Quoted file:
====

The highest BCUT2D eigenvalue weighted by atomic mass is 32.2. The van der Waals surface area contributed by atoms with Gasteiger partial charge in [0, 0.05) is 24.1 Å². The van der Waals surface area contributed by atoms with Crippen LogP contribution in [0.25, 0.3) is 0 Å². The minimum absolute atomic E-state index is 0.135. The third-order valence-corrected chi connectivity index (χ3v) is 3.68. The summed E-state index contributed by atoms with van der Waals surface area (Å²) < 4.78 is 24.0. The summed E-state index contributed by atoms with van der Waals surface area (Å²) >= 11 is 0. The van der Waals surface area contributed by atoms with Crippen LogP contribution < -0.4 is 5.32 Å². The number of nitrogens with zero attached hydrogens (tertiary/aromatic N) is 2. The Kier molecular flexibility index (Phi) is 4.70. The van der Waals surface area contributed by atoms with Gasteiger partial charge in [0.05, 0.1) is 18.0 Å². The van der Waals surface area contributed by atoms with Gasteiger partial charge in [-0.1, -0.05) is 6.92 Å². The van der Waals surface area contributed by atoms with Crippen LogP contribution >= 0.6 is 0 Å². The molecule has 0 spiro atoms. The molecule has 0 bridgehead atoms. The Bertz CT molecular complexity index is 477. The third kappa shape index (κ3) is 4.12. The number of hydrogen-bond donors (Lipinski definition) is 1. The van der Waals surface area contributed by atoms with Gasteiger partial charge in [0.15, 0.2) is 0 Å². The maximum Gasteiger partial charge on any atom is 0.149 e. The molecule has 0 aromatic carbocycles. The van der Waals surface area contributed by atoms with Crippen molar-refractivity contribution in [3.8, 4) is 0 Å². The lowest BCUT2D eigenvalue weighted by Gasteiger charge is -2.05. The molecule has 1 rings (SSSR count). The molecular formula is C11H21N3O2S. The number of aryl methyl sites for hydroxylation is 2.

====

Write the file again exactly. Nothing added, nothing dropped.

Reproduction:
The highest BCUT2D eigenvalue weighted by atomic mass is 32.2. The van der Waals surface area contributed by atoms with Gasteiger partial charge in [0, 0.05) is 24.1 Å². The van der Waals surface area contributed by atoms with Crippen LogP contribution in [0.25, 0.3) is 0 Å². The minimum absolute atomic E-state index is 0.135. The third-order valence-corrected chi connectivity index (χ3v) is 3.68. The summed E-state index contributed by atoms with van der Waals surface area (Å²) < 4.78 is 24.0. The summed E-state index contributed by atoms with van der Waals surface area (Å²) >= 11 is 0. The van der Waals surface area contributed by atoms with Crippen LogP contribution < -0.4 is 5.32 Å². The number of nitrogens with zero attached hydrogens (tertiary/aromatic N) is 2. The Kier molecular flexibility index (Phi) is 4.70. The van der Waals surface area contributed by atoms with Gasteiger partial charge in [0.05, 0.1) is 18.0 Å². The van der Waals surface area contributed by atoms with Gasteiger partial charge in [-0.1, -0.05) is 6.92 Å². The van der Waals surface area contributed by atoms with Crippen LogP contribution >= 0.6 is 0 Å². The molecule has 0 spiro atoms. The molecule has 0 bridgehead atoms. The Bertz CT molecular complexity index is 477. The third kappa shape index (κ3) is 4.12. The number of hydrogen-bond donors (Lipinski definition) is 1. The van der Waals surface area contributed by atoms with Gasteiger partial charge in [0.15, 0.2) is 0 Å². The maximum Gasteiger partial charge on any atom is 0.149 e. The molecule has 0 aromatic carbocycles. The van der Waals surface area contributed by atoms with Crippen molar-refractivity contribution in [3.8, 4) is 0 Å². The lowest BCUT2D eigenvalue weighted by Gasteiger charge is -2.05. The molecule has 1 rings (SSSR count). The molecular formula is C11H21N3O2S. The number of aryl methyl sites for hydroxylation is 2.